To evaluate the degree to which applying alternative stopping rules would reduce response burden while maintaining score precision in the context of computer adaptive testing (CAT). Analyses were conducted on secondary data comprised of CATs administered in a clinical setting at multiple time points (baseline and up to two follow ups) to 417 study participants who had back pain (51.3%) and/or depression (47.0%). Participant mean age was 51.3 years (SD = 17.2) and ranged from 18 to 86. Participants tended to be white (84.7%), relatively well educated (77% with at least some college), female (63.9%), and married or living in a committed relationship (57.4%). The unit of analysis was individual assessment histories (i.e., CAT item response histories) from the parent study. Data were first aggregated across all individuals, domains, and time points in an omnibus dataset of assessment histories and then were disaggregated by measure for domain-specific analyses. Finally, assessment histories within a "clinically relevant range" (score ≥ 1 SD from the mean in direction of poorer health) were analyzed separately to explore score level-specific findings. Two different sets of CAT administration rules were compared. The original CAT (CAT ORIG ) rules required at least four and no more than 12 items be administered. If the score standard error (SE) reached a value CAT was stopped. We simulated applying alternative stopping rules (CAT ALT ), removing the requirement that a minimum four items be administered, and stopped a CAT if responses to the first two items were both associated with best health, if the SE was CAT ORIG and CAT ALT . CAT ORIG and CAT ALT scores varied little, especially within the clinically relevant range, and response burden was substantially lower under CAT ALT (e.g., 41.2% savings in omnibus dataset). Alternate stopping rules result in substantial reductions in response burden with minimal sacrifice in score precision.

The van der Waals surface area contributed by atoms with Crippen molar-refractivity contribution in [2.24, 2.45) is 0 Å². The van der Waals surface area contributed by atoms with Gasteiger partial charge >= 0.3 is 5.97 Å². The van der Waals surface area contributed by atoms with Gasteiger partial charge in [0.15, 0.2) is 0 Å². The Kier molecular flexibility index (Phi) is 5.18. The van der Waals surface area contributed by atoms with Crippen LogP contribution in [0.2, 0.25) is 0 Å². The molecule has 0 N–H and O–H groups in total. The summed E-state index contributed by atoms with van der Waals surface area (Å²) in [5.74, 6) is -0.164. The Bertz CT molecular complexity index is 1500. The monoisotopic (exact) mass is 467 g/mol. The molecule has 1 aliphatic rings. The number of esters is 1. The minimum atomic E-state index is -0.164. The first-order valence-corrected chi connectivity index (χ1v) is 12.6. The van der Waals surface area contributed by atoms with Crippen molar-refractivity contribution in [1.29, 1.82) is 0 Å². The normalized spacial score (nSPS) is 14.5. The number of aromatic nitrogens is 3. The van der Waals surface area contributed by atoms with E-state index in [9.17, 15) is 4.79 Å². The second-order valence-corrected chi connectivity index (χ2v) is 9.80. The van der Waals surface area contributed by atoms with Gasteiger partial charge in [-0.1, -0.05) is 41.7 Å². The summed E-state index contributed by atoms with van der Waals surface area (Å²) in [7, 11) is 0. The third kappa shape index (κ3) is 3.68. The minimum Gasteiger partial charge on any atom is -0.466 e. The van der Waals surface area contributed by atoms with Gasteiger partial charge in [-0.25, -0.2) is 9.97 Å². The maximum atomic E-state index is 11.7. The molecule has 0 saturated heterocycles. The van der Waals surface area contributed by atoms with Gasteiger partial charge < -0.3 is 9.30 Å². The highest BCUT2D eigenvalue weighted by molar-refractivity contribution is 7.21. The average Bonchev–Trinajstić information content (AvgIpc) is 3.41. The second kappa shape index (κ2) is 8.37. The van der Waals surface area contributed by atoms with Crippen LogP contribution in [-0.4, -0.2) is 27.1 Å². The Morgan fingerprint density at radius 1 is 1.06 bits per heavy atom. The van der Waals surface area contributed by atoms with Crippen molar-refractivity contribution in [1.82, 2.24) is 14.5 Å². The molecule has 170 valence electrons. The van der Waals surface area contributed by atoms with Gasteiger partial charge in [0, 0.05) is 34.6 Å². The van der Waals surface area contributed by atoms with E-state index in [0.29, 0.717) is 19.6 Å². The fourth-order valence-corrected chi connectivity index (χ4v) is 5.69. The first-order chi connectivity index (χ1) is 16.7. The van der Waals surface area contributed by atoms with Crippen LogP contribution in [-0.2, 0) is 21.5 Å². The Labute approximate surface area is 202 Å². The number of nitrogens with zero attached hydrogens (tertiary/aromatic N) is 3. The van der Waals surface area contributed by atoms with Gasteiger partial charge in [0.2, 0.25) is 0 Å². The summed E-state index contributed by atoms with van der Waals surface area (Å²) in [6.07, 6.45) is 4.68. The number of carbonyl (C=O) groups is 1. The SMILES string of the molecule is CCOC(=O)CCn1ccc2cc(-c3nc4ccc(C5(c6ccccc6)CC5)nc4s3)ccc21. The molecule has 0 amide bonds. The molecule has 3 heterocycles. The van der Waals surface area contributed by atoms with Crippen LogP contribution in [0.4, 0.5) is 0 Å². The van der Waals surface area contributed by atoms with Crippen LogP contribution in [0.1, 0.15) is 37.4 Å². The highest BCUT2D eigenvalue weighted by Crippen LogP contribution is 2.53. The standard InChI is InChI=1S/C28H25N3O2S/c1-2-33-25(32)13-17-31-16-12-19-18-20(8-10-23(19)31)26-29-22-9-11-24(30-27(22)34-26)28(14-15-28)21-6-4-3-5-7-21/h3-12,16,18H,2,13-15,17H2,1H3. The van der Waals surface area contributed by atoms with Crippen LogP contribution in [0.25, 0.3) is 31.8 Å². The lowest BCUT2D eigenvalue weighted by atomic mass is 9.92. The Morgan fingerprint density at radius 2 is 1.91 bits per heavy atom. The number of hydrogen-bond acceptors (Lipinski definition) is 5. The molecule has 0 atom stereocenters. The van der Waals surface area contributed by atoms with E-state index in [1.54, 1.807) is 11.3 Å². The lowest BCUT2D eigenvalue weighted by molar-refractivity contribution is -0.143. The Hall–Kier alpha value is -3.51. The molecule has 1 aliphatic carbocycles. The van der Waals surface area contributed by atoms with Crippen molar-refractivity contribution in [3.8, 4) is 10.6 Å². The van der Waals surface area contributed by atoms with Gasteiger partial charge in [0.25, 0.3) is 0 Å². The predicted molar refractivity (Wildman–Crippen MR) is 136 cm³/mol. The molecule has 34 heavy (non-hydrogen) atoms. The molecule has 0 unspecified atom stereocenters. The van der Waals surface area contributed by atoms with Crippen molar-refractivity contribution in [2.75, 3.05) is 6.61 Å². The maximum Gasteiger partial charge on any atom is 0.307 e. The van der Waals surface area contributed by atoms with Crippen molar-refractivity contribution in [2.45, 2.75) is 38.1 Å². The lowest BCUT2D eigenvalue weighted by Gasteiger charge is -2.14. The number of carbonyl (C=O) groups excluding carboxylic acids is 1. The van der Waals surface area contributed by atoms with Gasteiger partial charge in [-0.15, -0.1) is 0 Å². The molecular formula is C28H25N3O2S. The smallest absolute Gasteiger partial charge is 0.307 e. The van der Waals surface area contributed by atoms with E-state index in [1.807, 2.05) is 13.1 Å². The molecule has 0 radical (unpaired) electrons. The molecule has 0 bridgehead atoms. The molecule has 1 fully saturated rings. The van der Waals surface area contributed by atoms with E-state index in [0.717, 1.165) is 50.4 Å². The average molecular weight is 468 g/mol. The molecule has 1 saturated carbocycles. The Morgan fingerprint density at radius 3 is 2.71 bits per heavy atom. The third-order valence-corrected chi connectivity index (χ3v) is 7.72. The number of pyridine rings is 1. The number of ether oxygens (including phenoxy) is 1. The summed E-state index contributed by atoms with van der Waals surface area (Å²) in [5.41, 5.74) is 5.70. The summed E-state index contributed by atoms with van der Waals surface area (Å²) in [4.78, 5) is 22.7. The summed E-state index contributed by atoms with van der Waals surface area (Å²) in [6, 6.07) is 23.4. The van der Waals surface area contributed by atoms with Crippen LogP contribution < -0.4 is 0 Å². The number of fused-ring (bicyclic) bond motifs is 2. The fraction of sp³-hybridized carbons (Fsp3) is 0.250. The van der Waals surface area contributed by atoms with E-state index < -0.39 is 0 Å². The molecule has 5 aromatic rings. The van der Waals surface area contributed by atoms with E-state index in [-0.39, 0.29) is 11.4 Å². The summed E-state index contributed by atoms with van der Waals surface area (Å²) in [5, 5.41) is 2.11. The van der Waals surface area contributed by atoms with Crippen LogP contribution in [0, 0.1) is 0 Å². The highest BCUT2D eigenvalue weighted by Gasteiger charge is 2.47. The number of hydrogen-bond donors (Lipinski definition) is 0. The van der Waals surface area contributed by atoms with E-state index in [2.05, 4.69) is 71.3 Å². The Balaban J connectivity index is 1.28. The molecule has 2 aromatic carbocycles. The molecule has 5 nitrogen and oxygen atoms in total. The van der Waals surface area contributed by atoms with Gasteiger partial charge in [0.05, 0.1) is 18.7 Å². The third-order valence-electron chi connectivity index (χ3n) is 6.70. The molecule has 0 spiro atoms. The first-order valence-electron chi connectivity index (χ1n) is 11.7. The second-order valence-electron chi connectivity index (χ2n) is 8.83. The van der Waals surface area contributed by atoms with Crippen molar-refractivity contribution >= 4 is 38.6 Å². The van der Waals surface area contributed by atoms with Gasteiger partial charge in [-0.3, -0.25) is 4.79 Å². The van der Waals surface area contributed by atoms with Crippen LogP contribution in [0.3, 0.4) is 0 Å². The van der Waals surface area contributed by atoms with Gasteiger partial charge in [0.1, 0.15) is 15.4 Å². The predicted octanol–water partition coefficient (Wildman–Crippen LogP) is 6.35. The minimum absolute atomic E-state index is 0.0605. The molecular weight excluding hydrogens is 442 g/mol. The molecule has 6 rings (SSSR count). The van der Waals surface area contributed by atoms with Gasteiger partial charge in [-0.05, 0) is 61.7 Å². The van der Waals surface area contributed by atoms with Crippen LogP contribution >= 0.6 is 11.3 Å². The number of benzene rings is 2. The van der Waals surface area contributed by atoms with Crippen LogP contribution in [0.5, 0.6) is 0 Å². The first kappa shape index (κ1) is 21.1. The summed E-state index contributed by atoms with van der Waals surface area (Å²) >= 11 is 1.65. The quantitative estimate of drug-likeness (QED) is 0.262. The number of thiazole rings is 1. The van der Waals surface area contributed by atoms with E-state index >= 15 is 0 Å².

13. Advance Care Planning: Understanding Clinical Routines and Experiences of Interprofessional Team Members in Diverse Health Care Settings.

    Science.gov (United States)

    Arnett, Kelly; Sudore, Rebecca L; Nowels, David; Feng, Cindy X; Levy, Cari R; Lum, Hillary D

    2017-12-01